"[A]n 'extraordinary' man has the right . . . to overstep certain obstacles, and only in case it is essential for the practical fulfilment of his idea (sometimes, perhaps, of benefit to the whole of humanity). . . I maintain that if the discoveries of Kepler and Newton could not have been made known except by sacrificing the lives of one, a dozen, a hundred, or more men, Newton would have had the right, would indeed have been in duty bound to eliminate the dozen or the hundred men for the sake of making his discoveries known to the whole of humanity." (Part 3, ch. 5)

I think this makes it clear that a man can only be considered extraordinary if he can greatly contribute to humanity.

Shoty said...

Also, if you maintain that Svidrigailov is truly an ubermench, how do you explain the ghosts of Marfa Petrovna that haunt him throughout the novel? This would seem to suggest he is not completely comfortable in his position or free from remorse as you suggest.

Gage said...

Very interesting topic. Nobody seems to have mentioned Raskolnikov's murder of Lizaveta, which was done out of fear (a selfish reason). How can Raskolnikov see himself as any different than Svidrigailov after he commits this murder?

Anonymous said...

I very much like your analysis.
There are as mentioned above in other posts a number of happenings in the book to take into consideration; considering the number of these, however would require an extraordinary amount of work (especially for some-one who is "Lazy". I have often wondered why Svidrigailov almost runs away with the book. Your insight is one which deserves praise and further analysis.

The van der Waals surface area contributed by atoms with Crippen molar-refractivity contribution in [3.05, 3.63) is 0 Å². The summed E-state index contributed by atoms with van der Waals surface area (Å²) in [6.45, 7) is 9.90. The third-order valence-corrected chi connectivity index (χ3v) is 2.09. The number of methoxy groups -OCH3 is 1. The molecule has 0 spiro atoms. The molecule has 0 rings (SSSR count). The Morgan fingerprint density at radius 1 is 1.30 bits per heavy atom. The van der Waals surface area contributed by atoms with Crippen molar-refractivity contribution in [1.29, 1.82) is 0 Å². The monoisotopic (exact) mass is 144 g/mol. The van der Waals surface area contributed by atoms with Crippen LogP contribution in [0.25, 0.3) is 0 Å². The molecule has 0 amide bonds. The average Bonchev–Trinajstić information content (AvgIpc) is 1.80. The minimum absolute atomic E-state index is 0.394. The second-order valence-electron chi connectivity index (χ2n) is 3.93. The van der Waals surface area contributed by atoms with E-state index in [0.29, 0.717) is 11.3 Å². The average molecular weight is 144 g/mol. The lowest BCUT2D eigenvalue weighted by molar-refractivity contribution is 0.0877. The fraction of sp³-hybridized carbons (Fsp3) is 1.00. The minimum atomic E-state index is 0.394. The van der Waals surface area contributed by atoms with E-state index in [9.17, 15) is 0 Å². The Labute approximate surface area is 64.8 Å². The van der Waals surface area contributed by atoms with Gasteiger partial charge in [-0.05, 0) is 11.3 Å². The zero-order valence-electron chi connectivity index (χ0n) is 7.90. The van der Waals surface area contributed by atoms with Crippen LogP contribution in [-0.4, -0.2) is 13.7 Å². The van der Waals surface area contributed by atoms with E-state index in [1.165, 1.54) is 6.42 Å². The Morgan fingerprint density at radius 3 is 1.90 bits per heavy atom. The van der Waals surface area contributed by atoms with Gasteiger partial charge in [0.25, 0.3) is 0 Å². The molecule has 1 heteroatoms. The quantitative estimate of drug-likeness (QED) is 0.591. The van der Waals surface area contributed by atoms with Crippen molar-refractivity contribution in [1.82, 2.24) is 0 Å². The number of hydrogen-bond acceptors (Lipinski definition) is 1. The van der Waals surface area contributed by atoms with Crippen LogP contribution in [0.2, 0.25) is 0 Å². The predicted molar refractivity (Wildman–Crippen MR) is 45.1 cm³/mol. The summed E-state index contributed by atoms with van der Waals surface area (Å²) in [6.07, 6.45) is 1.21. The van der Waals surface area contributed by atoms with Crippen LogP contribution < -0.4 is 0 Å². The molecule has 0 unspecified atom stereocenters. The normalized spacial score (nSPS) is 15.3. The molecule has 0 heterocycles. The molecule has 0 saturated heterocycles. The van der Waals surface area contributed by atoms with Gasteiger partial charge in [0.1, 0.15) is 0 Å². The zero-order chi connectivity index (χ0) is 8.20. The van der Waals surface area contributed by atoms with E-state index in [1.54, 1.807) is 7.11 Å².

Thank you


Anonymous said...

If Svidrigailov is 'superhuman' than how could he kill himself? At the end he is extremely disturbed by a dream involving the lust for a 5 year old, and almost immediately after kills himself. Wouldn't you call that remorse? I feel that because he kills himself he does have remorse and completely disproves the whole theory. Maybe the "extraordinary" in Raskolnikov's mind are just those who are better at bottling up their guilt. I think the whole point Dostoevsky is trying to get across is that one is always human in the end. Although the theory is just an attempt at detaching oneself from the weakness of the human condition (which may in fact just be the ability to feel remorse), the 'human condition' will always bite at you in the end because you are abnormal in the most general of senses if you can cross societal bounds without regret or guilt.
my two cents :)

Anonymous said...

To last anonymous person. Svidrigailov was able to kil himself because although he is superhuman, every super"hero" has his one weakness and for Svid. it is the loack of affection and love of another that allows him to kill himself. He is also a sociopath, and althogh sociopaths can't feel others emotions of others. They can, in fact feel there own emotions.

Bryan B. said...

i know the novel is crime and punishment, but i really need to know what version of the book you are using so i can cite the book in my essay...if possible, could you cite the book you are using?